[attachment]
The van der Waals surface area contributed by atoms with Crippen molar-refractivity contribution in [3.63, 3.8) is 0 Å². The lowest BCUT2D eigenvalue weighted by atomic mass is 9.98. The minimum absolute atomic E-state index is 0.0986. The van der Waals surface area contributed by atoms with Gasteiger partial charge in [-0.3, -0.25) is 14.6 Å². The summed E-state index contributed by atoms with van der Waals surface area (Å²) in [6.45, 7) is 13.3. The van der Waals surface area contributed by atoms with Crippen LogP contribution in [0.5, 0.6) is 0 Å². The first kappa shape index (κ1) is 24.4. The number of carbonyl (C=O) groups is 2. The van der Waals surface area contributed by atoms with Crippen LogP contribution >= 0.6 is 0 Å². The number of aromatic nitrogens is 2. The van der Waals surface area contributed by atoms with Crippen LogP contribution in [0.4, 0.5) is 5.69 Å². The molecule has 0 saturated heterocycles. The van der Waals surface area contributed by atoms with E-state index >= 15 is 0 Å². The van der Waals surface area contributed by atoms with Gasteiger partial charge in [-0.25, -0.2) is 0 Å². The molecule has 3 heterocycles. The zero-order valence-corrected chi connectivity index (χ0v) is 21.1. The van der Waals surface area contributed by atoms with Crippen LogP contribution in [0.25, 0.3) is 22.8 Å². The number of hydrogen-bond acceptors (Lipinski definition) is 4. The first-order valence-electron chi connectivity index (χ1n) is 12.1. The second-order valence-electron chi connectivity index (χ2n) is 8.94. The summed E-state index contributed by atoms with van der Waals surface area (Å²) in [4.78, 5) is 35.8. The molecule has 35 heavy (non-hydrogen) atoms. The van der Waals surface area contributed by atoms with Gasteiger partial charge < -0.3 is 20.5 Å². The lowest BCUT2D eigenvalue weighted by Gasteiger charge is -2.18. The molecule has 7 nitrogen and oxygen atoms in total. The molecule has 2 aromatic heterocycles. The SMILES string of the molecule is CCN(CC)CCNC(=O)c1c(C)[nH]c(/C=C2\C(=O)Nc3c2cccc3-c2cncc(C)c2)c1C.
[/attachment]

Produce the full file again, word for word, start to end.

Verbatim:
The van der Waals surface area contributed by atoms with Crippen molar-refractivity contribution in [3.63, 3.8) is 0 Å². The lowest BCUT2D eigenvalue weighted by atomic mass is 9.98. The minimum absolute atomic E-state index is 0.0986. The van der Waals surface area contributed by atoms with Gasteiger partial charge in [-0.3, -0.25) is 14.6 Å². The summed E-state index contributed by atoms with van der Waals surface area (Å²) in [6.45, 7) is 13.3. The van der Waals surface area contributed by atoms with Crippen LogP contribution in [0.5, 0.6) is 0 Å². The first kappa shape index (κ1) is 24.4. The number of carbonyl (C=O) groups is 2. The van der Waals surface area contributed by atoms with Crippen LogP contribution >= 0.6 is 0 Å². The number of aromatic nitrogens is 2. The van der Waals surface area contributed by atoms with Crippen LogP contribution in [0.4, 0.5) is 5.69 Å². The molecule has 0 saturated heterocycles. The van der Waals surface area contributed by atoms with E-state index >= 15 is 0 Å². The van der Waals surface area contributed by atoms with Gasteiger partial charge in [-0.25, -0.2) is 0 Å². The molecule has 3 heterocycles. The zero-order valence-corrected chi connectivity index (χ0v) is 21.1. The van der Waals surface area contributed by atoms with Crippen LogP contribution in [0.25, 0.3) is 22.8 Å². The number of hydrogen-bond acceptors (Lipinski definition) is 4. The first-order valence-electron chi connectivity index (χ1n) is 12.1. The second-order valence-electron chi connectivity index (χ2n) is 8.94. The summed E-state index contributed by atoms with van der Waals surface area (Å²) in [4.78, 5) is 35.8. The molecule has 35 heavy (non-hydrogen) atoms. The van der Waals surface area contributed by atoms with Gasteiger partial charge < -0.3 is 20.5 Å². The lowest BCUT2D eigenvalue weighted by Gasteiger charge is -2.18. The molecule has 7 nitrogen and oxygen atoms in total. The molecule has 2 aromatic heterocycles. The SMILES string of the molecule is CCN(CC)CCNC(=O)c1c(C)[nH]c(/C=C2\C(=O)Nc3c2cccc3-c2cncc(C)c2)c1C.